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16 minutes ago, Detonable said:

"After distillation, heavy, lower-value distillation fractions can be processed further into lighter, higher-value products such as gasoline. This is where fractions from the distillation units are transformed into streams (intermediate components) that eventually become finished products. The most widely used conversion method is called cracking because it uses heat, pressure, catalysts, and sometimes hydrogen to crack heavy hydrocarbon molecules into lighter ones."   [U.S. Energy Information Administration]

That is now. Looks like during WWII, things were a bit different, and the process was not available worldwide. See here and here.

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6 hours ago, JasonJ said:

P-51 was a great airplane and I had forgotten how close things were in Europe so the long range issue certainly would be gone. But there are still the matter of improved air defenses getting more time with air superiority coming a year or so later. Germany started moving production facilitates under ground. As seen with Iwo Jima, pre-massive naval bombardment and air bombardment can't penetrate underground facilities. The ME-262 would have made a more effective entry with the hypothetical providing a boast modifier to those pilots, production, and air defense to protect them when they are taking off or landing. The wiki had an interesting bit (naturally up to dispute by nature of wiki if anyone here knows more) that even though 1,400 ME-262s were made in the end, there were only about 200 in operation at any one time. In the hypothetical, it should be expected that those would have a greater impact by achieving a higher rate than just 200 in operation which goes irrespective of P-51s being in the skies because US and GB bomber attrition would be greater and losses of ME-262s would be reduced to greater air field defenses against raiding fighter aircraft as P-51s couldn't engage effectively the ME-262s.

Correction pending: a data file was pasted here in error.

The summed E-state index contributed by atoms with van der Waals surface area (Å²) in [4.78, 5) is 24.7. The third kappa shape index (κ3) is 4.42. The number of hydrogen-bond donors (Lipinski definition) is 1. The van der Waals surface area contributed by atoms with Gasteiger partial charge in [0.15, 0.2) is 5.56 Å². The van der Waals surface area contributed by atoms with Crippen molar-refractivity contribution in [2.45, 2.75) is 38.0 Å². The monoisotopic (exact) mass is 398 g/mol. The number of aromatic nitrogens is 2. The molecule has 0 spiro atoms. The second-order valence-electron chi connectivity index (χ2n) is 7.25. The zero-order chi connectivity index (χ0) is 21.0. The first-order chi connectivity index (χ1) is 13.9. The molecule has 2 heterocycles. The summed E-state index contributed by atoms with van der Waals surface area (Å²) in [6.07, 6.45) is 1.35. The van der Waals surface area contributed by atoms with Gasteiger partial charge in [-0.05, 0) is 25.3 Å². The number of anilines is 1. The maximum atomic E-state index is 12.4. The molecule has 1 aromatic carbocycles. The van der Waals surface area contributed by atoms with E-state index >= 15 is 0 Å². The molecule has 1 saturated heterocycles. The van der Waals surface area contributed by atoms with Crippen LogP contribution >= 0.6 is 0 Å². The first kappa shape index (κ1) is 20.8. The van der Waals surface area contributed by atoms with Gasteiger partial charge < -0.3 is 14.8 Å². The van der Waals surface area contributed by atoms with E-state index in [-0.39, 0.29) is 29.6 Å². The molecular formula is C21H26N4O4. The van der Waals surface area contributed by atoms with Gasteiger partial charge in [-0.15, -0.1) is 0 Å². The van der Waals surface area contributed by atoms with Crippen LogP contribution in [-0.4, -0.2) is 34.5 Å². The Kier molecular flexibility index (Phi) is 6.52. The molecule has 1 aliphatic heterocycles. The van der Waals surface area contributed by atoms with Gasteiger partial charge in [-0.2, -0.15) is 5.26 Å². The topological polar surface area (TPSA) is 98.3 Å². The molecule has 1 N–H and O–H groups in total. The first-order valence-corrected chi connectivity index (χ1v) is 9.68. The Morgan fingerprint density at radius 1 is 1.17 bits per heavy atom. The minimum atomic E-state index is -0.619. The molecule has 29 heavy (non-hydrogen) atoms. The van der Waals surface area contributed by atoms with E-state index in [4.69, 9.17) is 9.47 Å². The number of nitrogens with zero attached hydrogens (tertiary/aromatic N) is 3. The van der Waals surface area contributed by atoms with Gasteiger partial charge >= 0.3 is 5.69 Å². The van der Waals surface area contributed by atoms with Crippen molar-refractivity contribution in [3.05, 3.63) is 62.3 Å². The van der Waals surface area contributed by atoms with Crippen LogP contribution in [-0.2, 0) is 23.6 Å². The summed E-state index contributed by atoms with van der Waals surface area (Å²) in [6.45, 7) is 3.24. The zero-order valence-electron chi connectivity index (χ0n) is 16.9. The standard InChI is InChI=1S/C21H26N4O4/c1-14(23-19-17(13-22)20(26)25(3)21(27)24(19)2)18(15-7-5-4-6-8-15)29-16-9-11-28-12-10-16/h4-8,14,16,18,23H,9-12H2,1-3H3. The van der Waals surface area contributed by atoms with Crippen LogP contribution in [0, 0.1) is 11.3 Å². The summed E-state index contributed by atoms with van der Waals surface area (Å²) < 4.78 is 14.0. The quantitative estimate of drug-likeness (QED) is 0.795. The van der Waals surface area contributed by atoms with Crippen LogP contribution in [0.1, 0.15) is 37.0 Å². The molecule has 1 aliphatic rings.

They tried going underground, they actually had comparatively few underground facilities, even by the end of the war, actually functioning. They didnt envisage they were going to lose air superiority, so they started with underground facilities far too late. Compared with the UK, who thought they might lose air superiority early on, and started building underground factories really early (like 1940) which in the event were little or never used.

They did try dispersal, again too late. They supposedly had production facilities in forests which the allies never found, that could build aircraft. But you have the problem with dispersal, you slow down production, at just the time when the Germans needed to ramp it up. This is the big advantage America had, it could build one massive plant because there was no chance in hell of anyone bombing it.

The 262 was a great aircraft. But it was no better than a meteor. They couldnt build the engines to the trustworthyness they needed because they didnt have hte metals. And by the time they arrived, they didnt have the fuel to fly them anyway. And you still had an aircraft that at certain parts of its flight profile was still vulnerable to propeller driven aircraft, as many first gen Jets were.